Hitman is yet another film to take its inspiration from a video game franchise. Here, the smooth-headed Timothy Olyphant is Agent 47, an orphan raised by a covert international organisation called simply the Agency, who have brainwashed him into becoming a lethally adroit automaton. Fast-forward twenty years or so and he has committed over 100 murders on six continents and is one of the most elusive assassins in the world.
The story begins when he arrives in St Petersburg to kill the moderate Russian president, Belicoff (Ulrich Thomsen). He believes himself to have done so, but hours later the president is speaking on live television. There’s been a double cross, the Agency has betrayed him and soon he is being pursued by Interpol and the Russian FSB headed by Yuri Marklov (Robert Knepper).
But how difficult can it be to hunt down a man with a barcode tattooed on the back of his bald head? And when it comes to his sartorial decisions he wears the same luxurious red tie, white shirt and black overcoat like a uniform. 47 is no wallflower but Mike Whittier (Dougray Scott) and Jenkins (Michael Offei) from British Intelligence go round and round the world, from London to Russia to Africa, tracking down our deadly dandy. All the usual gizmos are there as 47 fights for his freedom: swish laptop, time bombs, automatic weapons, communication bugs and even bits of old rope implausibly slip him in and out of harms way. But it is the banality of the chase that really peeves. It is disjointed with little focus on the volatile relationship between hunter and prey. The emphasis on logistics makes it one of the dullest pursuits around, to be quickly filed away and forgotten.
The sound and lighting are by far and away the most deftly executed aspect of the direction. The ethereal opening sequence with haunting Ave Maria accompaniment is a captivating flashback. When 47 proposes to three other toughs, How about we die with a little dignity? instead of shooting each other point blank, a gymnastic sword fight to the death ensues. The jaunty angles, rapid pace and austere subway setting, although completely incongruous to the plot, are absorbing. Likewise, much of the iconography is smart but replicated from such flicks as Face/Off, The Godfather and Scarface, such as the gun in the restaurant bathroom and the opulent, cocaine-dusted abodes of the bad guys.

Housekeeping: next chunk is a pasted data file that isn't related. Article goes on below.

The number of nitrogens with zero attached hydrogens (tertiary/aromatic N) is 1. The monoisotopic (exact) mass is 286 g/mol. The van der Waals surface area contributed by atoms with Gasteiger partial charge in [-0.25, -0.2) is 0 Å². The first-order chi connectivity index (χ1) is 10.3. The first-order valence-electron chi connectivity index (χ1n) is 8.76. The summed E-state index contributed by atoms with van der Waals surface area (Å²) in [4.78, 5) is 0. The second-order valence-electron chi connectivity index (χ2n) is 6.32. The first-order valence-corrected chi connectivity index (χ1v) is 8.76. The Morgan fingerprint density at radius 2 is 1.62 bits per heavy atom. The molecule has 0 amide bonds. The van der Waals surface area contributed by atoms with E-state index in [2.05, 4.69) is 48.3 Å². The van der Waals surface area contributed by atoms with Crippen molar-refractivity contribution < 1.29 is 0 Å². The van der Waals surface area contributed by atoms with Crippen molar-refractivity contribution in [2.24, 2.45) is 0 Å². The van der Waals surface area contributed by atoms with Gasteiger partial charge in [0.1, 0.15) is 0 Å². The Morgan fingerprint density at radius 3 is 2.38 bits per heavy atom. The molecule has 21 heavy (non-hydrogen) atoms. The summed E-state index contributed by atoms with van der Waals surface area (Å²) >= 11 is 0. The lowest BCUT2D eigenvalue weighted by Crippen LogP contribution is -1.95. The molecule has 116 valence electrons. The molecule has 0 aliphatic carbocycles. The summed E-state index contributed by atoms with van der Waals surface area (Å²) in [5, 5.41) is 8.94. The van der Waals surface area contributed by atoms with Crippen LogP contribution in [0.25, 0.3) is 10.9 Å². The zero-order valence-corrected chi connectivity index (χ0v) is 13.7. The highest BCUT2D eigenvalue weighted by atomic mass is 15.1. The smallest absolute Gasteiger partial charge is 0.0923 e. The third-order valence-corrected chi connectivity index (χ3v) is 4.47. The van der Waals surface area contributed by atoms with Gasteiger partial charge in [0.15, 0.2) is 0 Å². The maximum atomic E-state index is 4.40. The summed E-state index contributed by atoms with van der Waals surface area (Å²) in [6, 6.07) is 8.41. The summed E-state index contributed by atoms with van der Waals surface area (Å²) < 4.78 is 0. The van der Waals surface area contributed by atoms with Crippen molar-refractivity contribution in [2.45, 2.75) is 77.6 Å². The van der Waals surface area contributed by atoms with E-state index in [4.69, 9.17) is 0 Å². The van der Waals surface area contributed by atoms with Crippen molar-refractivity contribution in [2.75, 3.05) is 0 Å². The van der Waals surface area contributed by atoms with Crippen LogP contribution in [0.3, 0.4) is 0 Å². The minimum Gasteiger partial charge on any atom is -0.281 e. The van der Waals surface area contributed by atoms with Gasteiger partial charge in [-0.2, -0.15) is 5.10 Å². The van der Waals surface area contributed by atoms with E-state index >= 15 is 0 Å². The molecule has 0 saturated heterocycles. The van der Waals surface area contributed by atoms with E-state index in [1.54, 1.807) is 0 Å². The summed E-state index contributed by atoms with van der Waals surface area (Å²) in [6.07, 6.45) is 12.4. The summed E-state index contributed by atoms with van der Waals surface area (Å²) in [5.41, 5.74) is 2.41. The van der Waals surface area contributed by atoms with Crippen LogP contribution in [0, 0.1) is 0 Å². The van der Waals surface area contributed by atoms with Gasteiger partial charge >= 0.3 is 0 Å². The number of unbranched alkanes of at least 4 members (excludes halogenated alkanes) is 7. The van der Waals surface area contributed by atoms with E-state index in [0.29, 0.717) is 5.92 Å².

The only emotional kick we are privy to is his weakness for women. Never does he harm the frail and quivering little lambs, even though the blood and brains of the men-folk whip across the screen. Russian prostitute, Nika (Olga Kurylenko), the unhappy sex slave of the drugs-and-arms-dealing presidents brother who throws herself at 47s indifference until eventually, hilariously, she gets a tranquilizer in the neck. However, his affection for her grows and he jovially infantilises her, calling her a “talkative little girl”. We have seen lonelier, more unyielding enigmatic killers before, notably Tom Cruise in Collateral, so this soft spot is a boon well-scored by Olyphant.
The production team have unsurprisingly made a clich-ridden, heartlessly commercial attack on the Hitman concept. But maybe it does make a very good game to movie transition; ideal for an almost guaranteed adolescent male audience who need only behold a trite, jumped-up, pumped-up, lock-and-load, shoot ’em up, cut ’em up, fuck ’em up, mildly misogynist movie with the tedium of much bloodshed and high body counts to be entertained.